Read Is Your Backstory A Threat To Your Book? 

  1. Use The Backstory To Illuminate Character

Most of us have pretty predictable and undramatic lives. In fiction, your character must have some ‘stand-out’ event in the past to make them interesting.

It can be subtle or bizarre, a half-buried memory or a major driving force of their personality – but it must something that shows a unique facet of their character.

What makes their past extraordinary?

Example: Flynn is the hero of an action-adventure series. In a flashback, we learn that when he was 15, the family yacht was taken hostage by pirates. Quick thinking and athletic, Flynn managed to silently dive underwater and rig a crude bomb on the pirates’ ship – a diversion that helped his family escape.

This backstory is important as it helps us understand what compelled him to follow a life of adventure and danger.

Read The Big 5 Personality Traits

  1. Build A Timeline For Significant Events

The timeline is a useful tool for any writer when it comes to backstory. It allows you to track characters’ backgrounds.

Create this document as a chart, spreadsheet, or something visual that you can refer to at a glance. Use coloured pens or photographs to make certain elements stands out.

Place each main character’s journey alongside each other. This helps you see the characters as part of a larger story rather than isolated and individual histories. At a glance, you can see what changes to make.

If necessary, create a concurrent political and historical timeline. Example: You wouldn’t have your characters enjoying a peaceful beach holiday in Thailand during the 2004 holiday season tsunami.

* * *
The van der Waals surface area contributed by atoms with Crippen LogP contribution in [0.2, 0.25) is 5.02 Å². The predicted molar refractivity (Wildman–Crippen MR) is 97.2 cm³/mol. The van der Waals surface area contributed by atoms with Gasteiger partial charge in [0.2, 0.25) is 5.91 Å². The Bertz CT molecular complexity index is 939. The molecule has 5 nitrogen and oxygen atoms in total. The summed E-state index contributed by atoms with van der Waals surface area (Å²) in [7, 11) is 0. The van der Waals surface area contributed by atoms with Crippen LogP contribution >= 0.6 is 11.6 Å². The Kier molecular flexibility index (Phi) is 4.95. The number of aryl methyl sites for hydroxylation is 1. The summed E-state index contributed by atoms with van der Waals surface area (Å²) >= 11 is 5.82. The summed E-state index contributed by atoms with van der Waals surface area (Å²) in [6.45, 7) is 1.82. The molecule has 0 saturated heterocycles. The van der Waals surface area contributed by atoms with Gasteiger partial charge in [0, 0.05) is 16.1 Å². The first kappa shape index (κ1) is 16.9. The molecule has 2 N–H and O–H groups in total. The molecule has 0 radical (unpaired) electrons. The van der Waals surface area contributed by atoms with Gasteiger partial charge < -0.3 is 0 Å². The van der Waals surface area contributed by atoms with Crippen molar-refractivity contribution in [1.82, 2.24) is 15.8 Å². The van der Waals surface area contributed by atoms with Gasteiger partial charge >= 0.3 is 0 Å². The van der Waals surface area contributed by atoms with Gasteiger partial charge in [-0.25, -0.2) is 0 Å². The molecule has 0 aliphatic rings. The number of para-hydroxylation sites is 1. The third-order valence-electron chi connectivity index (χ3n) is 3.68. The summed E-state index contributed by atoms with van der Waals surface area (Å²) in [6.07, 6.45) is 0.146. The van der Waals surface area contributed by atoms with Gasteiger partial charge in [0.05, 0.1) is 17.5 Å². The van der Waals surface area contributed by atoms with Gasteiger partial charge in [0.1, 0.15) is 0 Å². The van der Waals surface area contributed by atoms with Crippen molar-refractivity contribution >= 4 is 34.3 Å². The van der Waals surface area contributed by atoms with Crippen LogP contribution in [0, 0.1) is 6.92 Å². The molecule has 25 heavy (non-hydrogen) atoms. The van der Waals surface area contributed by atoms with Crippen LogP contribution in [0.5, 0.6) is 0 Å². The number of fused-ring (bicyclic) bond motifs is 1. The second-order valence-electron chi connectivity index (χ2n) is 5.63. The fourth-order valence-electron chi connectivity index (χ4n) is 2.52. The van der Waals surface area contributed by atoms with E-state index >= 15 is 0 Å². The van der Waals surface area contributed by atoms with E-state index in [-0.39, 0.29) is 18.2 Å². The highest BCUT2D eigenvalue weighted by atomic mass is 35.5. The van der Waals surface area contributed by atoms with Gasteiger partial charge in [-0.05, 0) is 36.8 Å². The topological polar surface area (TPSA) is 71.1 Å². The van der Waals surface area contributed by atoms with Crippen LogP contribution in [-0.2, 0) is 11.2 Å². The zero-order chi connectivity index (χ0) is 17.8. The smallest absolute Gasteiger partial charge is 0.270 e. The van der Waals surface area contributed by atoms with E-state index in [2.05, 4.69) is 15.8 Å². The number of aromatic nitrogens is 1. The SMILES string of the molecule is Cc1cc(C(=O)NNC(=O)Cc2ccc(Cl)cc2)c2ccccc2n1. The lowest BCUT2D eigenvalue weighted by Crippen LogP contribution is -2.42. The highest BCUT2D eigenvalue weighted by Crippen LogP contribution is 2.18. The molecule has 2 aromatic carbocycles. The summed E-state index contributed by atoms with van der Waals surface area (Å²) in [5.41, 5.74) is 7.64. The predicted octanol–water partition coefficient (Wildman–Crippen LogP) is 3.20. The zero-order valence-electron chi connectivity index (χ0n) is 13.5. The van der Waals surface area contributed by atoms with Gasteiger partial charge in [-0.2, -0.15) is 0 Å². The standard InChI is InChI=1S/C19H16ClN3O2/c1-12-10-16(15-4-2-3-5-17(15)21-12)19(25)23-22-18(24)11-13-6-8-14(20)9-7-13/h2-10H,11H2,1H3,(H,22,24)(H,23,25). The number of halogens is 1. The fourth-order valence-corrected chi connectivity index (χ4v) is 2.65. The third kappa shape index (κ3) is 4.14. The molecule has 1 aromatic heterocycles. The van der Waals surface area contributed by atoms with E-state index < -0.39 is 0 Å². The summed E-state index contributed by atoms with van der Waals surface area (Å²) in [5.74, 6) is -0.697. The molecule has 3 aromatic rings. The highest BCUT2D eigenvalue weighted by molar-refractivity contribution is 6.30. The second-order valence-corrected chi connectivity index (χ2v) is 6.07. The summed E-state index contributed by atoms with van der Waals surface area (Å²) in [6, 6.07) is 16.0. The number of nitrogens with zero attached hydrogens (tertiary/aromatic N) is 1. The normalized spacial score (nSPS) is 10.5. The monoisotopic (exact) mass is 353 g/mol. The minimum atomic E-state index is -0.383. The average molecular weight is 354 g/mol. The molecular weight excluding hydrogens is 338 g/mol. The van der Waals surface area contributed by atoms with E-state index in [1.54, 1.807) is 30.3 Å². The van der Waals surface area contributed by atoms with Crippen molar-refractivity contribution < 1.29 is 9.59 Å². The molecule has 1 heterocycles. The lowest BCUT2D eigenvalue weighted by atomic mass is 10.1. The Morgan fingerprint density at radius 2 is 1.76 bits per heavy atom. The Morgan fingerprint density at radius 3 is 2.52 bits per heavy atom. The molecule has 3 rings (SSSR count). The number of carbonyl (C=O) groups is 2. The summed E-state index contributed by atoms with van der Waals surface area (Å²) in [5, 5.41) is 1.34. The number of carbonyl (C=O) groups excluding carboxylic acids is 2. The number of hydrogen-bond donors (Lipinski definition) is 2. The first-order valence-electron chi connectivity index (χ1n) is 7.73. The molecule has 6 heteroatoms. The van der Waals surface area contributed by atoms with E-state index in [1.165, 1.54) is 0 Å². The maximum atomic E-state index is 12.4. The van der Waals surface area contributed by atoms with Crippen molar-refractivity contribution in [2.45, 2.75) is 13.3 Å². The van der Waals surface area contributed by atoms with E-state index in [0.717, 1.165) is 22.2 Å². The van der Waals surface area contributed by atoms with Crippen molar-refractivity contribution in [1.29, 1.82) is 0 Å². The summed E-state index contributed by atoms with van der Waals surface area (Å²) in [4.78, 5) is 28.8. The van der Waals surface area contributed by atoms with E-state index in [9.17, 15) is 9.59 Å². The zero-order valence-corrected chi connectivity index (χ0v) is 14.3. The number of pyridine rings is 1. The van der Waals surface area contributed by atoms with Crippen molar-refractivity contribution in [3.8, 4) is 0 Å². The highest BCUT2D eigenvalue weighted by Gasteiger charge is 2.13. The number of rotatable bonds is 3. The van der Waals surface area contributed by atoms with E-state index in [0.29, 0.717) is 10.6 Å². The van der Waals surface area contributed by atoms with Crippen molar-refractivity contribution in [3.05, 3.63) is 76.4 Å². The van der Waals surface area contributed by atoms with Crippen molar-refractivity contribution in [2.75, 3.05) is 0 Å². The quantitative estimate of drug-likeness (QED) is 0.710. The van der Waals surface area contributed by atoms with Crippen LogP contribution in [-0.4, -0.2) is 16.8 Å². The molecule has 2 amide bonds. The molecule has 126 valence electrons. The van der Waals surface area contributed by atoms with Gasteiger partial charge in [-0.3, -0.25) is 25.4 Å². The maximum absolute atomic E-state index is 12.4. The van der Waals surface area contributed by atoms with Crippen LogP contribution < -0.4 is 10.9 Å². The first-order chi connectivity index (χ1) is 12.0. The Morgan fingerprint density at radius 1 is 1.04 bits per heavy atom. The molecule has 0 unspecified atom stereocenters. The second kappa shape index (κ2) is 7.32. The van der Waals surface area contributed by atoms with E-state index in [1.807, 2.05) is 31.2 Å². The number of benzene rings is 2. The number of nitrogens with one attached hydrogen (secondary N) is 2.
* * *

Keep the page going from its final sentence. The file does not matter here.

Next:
1. Zoom In On Defining Moments

As you finalise your story, focus on key moments in a character’s biography in a way that serves your final draft.

This key moment can be focused on plot. Example: In a political thriller, you may wish to focus on the events of a single, crucial day – your character was a junior political reporter in London. He was following up on anonymous tip about a corrupt minister in the Foreign Office. That minister is now Prime Minister and your hero has kept many of his secrets.

In other instances, the defining moment can be more psychological. Example: Your main character struggles with issues of abandonment.

In the backstory, focus on the car accident that claimed his parents when he was a boy. You can add layers to the incident – Mom and Dad were fighting about him when Dad lost control of the car, etc.

The Last Word

Backstory underpins plot, character, and setting. It is worth spending some time forming a solid foundation for the main characters. Use these backstory secrets.

anthony ehlers

By Anthony Ehlers. Anthony Ehlers facilitates courses for Writers Write. He writes awesome blog posts and workbooks too.

More Posts From Anthony:

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  5. 6 Mistakes Screenwriters Make
  6. 12 Point Checklist For Your Story Goal
  7. 5 Myths To Break When Writing A Good Character
  8. 7 Types Of Narcissists To Use In Your Next Story
  9. The 5 Pillars Of Action-Adventure
  10. 5 Ways To Write About Stalkers
  11. 12 Months, 12 Inspiring Ideas For Writers

Top Tip: Find out more about our workbooks and online courses in our shop.

Posted on: 9th May 2022